5G and what it means for medical practices

faster, more reliable connections

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5G is the next step in mobile internet. Similar to how you may already use 4G mobile data, business WiFi, or ethernet cables to get your internet, 5G aims to outclass other methods of internet connection by offering faster, more reliable bandwidth.

Not to be confused with speed, bandwidth is how much information you receive every second, while speed is how fast that information is received or downloaded. Let’s compare it to filling a bathtub. If the bathtub faucet has a wide opening, more water can flow at a faster rate than if the pipe was narrower. Thinking more literally, the width of the pipe allows for more water to come through at the same time. A higher bandwidth connection allows more simultaneous information to come through and thus a higher rate of data transfer.

One central barrier stands in the way of reliable, instantaneous telecommunication, according to Dr. Shafiq Rab, Chief Information Officer at Rush University in Chicago.The same limitation that makes an internet connection feel slower when trying to download data-heavy files or when multiple users are working on the same network presents a hurdle for burgeoning medical practices like physician-to-physician consultations, at-home monitoring and video-based telemedicine.

“When you go into a crowded place, there are 20 people with everybody going, ‘I can’t download this, I can’t download this,’ ” Rab said as an example. “All those things are limited by bandwidth.”

The business world’s connectivity has made quantum leaps with each generation, as Kate Beaumont, Director Innovation, Technology & Services for Samsung UK – Mobile Division explains: “5G is redefining fast. With blazing speeds that are 10 times quicker than 4G, lower lag times, and much faster connections, there are a whole host of benefits for businesses.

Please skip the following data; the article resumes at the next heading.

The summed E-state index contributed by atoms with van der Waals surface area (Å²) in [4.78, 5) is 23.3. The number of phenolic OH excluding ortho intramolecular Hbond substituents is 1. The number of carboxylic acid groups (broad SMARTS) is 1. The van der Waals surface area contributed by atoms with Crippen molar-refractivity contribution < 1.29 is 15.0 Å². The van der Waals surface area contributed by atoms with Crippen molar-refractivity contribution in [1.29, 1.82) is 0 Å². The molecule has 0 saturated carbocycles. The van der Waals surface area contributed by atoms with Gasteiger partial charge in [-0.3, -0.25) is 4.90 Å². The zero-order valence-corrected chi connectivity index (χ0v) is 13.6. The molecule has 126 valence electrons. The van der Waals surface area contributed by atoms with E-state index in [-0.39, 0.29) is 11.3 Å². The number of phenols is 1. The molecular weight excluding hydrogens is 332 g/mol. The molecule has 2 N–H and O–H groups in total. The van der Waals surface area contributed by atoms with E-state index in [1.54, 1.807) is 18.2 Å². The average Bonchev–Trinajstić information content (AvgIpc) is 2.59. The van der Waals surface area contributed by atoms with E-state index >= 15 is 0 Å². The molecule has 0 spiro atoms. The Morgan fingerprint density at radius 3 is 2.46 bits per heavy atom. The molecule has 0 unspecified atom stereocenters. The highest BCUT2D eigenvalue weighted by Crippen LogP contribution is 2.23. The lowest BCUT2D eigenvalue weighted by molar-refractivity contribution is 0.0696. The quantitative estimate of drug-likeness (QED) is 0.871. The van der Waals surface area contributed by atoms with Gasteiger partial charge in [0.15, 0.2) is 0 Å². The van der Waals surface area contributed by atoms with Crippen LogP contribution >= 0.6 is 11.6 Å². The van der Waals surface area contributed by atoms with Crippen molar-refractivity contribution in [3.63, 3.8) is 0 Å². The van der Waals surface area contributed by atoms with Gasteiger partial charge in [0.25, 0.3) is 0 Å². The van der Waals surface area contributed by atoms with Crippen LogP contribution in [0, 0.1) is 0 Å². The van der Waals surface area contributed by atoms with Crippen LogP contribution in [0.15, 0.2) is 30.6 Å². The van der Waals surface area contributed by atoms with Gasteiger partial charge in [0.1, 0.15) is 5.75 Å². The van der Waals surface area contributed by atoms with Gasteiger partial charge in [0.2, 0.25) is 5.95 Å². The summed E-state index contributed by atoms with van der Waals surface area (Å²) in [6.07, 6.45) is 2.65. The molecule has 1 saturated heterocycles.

“2G and 3G took us beyond just making calls, enabling us to send texts and even testing a little bit of the web on the move. Then 4G came along and altered the way we consume content on the go in seismic ways, as well as creating new businesses like Uber and Snapchat. All of which laid the foundation for the present leap into 5G.”

MRIs and other image machines are typically very large files, and often must be sent to a specialist for review. When the network is low on bandwidth, the transmission can take a long time or not send successfully. This means the patient waits even longer for treatment and providers can see fewer patients in the same amount of time.

Adding a high-speed 5G network to existing architectures can help quickly and reliably transport huge data files of medical imagery, which can improve both access to care and the quality of care. At the Austin Cancer Center, the PET scanner generates extremely large files — up to 1 gigabyte of information per patient per study.

“To get that much data from one side of the town to another, you’ve got to have the network performance to handle it,” says Jason Lindgren, CIO of Austin Cancer Center. “We used to have to send the files after hours. Now as soon as the patient leaves the scanner, the study is already on its way. It’s beneficial to doctors because they can get the results that they need quicker.”